Editorials

Editorial: Kansas lawmakers delivered half a loaf, but that’s an improvement

The session was far from perfect, but Kansas lawmakers set the state on the road to recovery after years of damage wrought by Gov. Sam Brownback’s tax cuts.
The session was far from perfect, but Kansas lawmakers set the state on the road to recovery after years of damage wrought by Gov. Sam Brownback’s tax cuts. The Kansas City Star

All things considered, we’ll take it.

Kansas lawmakers finally wrapped up their 2017 session last weekend by passing a two-year state budget that sets the state back on the road to recovery after years of damage wrought by Gov. Sam Brownback’s tax cuts.

The session was far from perfect, but in the Brownback era, half a loaf is an achievement. Kansans got that much and maybe a little more.

Among the accomplishments is the heroic reversal of the 2012 tax cuts and the end of the LLC loophole, which amount to a stunning rebuke of the once-dominant Brownback. Lawmakers wisely passed a three-bracket individual income tax system that’s more progressive than Brownback’s two-bracket structure, which favors the wealthy over the poor.

The LLC loophole benefiting 300,000 business owners and farmers failed to produce the job windfall that Brownback once forecast when he signed it.

Still another achievement is a new budget that mercifully provides pay raises to state workers, who haven’t received an across-the-board boost since 2008.

Lawmakers gave us half a loaf on a bill that keeps firearms out of state hospitals but failed to keep them off the campuses of public universities. Now students face the uneasy prospect of knowing that the person sitting next to them in a crowded lecture hall could be packing.

Brownback has yet to say whether he’ll sign or veto the measure that would ban concealed handguns in public hospitals.

The governor also hasn’t signed off on the new school funding formula that refocuses state dollars on at-risk children and eliminates those odious block grants. Those are positive steps, but the education plan falls far short of the funding level that the state Supreme Court is demanding following that years-long school-finance case. Legislators approved a measure that provides roughly $488 million over the next two years, but school backers said far more is required, and we believe they’re right.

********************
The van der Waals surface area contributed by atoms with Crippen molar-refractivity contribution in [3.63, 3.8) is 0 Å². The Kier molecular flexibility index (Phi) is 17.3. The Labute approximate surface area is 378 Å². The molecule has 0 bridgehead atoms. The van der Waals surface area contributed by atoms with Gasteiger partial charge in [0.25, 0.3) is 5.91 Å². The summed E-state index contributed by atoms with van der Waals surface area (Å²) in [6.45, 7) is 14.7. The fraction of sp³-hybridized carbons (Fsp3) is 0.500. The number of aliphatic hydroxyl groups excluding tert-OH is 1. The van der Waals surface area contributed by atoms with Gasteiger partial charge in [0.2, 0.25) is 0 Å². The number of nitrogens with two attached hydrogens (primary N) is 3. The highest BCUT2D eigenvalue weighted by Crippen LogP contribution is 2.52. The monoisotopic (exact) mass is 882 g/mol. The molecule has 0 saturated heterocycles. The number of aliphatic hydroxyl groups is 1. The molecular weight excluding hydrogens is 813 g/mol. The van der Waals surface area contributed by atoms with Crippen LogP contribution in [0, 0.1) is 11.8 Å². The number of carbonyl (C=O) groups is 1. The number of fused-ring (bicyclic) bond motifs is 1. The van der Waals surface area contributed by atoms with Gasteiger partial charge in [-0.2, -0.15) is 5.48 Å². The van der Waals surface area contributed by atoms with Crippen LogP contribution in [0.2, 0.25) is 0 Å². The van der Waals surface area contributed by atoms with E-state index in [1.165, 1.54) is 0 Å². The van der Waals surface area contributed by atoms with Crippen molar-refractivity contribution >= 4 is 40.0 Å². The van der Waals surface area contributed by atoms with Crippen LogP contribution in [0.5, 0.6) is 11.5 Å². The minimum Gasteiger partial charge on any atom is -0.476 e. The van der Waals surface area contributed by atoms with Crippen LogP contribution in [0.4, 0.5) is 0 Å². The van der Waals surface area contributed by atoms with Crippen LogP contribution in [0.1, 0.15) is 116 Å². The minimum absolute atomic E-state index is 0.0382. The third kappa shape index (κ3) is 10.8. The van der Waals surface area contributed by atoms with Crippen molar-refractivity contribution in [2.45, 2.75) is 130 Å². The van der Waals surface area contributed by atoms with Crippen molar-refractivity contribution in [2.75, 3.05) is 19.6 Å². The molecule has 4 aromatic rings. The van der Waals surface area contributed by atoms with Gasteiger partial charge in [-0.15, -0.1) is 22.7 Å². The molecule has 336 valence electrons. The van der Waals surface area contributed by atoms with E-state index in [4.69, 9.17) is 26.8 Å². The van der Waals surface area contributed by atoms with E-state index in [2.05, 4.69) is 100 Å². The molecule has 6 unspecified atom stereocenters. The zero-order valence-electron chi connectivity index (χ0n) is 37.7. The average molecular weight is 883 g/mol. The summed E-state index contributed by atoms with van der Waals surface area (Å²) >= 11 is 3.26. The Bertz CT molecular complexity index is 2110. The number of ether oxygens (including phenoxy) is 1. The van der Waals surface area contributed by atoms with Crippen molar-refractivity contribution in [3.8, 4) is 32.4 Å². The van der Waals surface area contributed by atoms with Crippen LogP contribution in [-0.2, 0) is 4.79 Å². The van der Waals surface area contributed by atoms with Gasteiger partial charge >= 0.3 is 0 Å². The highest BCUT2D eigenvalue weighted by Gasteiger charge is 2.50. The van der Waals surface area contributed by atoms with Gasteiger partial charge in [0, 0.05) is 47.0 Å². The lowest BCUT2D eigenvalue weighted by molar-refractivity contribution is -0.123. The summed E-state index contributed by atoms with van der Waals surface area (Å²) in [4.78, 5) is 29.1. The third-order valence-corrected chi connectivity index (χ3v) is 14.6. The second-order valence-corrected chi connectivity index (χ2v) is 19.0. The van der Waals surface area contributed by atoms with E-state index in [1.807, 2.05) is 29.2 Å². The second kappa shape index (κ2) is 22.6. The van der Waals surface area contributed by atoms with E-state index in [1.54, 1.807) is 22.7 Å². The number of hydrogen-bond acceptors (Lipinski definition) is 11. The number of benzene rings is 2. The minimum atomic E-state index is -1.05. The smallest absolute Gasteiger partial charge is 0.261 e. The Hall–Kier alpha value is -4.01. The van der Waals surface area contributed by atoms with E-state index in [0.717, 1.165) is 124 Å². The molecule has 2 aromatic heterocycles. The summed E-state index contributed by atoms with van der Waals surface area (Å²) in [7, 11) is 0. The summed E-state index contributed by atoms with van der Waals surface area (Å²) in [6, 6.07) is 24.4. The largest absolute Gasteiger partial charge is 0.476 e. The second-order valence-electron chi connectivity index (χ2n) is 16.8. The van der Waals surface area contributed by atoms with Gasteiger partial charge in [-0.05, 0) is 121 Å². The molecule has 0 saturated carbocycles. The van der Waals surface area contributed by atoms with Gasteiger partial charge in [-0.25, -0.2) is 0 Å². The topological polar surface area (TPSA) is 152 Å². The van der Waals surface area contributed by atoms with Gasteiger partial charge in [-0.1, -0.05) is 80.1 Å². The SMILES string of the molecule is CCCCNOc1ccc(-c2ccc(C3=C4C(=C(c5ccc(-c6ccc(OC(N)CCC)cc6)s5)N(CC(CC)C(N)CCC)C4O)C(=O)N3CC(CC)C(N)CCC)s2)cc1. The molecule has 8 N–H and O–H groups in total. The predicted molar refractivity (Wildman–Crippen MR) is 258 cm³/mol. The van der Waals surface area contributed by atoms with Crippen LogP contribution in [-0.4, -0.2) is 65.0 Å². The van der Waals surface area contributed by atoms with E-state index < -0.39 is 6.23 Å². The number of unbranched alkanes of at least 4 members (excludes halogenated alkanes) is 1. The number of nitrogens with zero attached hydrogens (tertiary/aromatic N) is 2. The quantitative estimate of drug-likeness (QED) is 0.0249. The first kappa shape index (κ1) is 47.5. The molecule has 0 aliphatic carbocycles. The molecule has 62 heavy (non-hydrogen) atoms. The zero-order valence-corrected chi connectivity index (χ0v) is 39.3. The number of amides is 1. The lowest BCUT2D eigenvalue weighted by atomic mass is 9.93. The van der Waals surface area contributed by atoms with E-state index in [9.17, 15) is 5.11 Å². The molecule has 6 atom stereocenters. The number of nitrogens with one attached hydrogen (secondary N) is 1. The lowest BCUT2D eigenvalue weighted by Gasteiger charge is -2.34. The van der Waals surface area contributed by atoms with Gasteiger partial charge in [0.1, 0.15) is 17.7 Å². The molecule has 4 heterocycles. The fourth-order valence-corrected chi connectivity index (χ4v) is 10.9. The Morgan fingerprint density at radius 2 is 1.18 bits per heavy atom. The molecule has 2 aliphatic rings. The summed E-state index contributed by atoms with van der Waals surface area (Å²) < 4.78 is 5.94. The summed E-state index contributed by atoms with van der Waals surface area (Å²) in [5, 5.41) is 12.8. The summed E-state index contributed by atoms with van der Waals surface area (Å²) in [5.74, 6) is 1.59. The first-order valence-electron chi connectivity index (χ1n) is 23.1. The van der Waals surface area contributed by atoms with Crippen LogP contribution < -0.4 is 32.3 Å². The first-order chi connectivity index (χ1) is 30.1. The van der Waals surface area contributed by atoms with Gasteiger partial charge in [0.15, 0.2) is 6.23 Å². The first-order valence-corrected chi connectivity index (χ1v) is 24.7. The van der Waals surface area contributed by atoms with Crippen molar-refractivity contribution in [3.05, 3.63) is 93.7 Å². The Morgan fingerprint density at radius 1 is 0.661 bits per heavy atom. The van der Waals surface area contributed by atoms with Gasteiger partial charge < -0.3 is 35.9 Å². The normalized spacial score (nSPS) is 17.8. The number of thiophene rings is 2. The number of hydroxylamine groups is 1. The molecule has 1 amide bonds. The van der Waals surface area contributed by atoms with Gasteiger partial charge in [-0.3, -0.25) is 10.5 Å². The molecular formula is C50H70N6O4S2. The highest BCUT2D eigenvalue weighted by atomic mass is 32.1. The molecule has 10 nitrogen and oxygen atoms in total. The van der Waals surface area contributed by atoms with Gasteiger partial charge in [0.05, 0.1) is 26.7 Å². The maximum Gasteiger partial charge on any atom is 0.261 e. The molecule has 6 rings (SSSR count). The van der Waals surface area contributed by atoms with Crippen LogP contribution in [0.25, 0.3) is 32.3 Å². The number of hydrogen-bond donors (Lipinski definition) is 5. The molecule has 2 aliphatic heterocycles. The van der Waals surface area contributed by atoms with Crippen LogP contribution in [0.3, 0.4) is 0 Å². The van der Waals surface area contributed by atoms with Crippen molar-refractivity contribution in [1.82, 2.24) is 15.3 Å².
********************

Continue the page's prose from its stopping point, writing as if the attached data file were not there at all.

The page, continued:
If the court deems the spending level inadequate, lawmakers will find themselves back in Topeka this summer to increase funding.

The session’s shortcomings are easy to pinpoint. In a sign of just how far this Legislature has come, lawmakers finally passed a much needed expansion of Medicaid, only to fall three votes short in the House of overriding Brownback’s veto. Expansion would have provided financial security to many Kansas hospitals that are barely hanging on, particularly those in rural areas.

Lawmakers also wisely passed a bill that adds more state oversight to amusement rides following the August death of 10-year-old Caleb Schwab at the Schlitterbahn water park in Kansas City, Kan. But lawmakers later voted to delay the legislation from going into effect this summer after some carnivals expressed concern they would not be prepared to meet the law’s stricter standards so soon.

That’s just asking for trouble. Brownback should veto the delay.

It should be lost on no one just how much has changed in the Kansas Legislature since the November elections. A year ago, conservatives ruled. Today, the split between Democrats and conservative and moderate Republicans is far more even, and the result has been a startling turnaround.

That lack of a ruling coalition also suggests that working through the big issues of 2017 was never going to be easy. It wasn’t, but lawmakers met the test.

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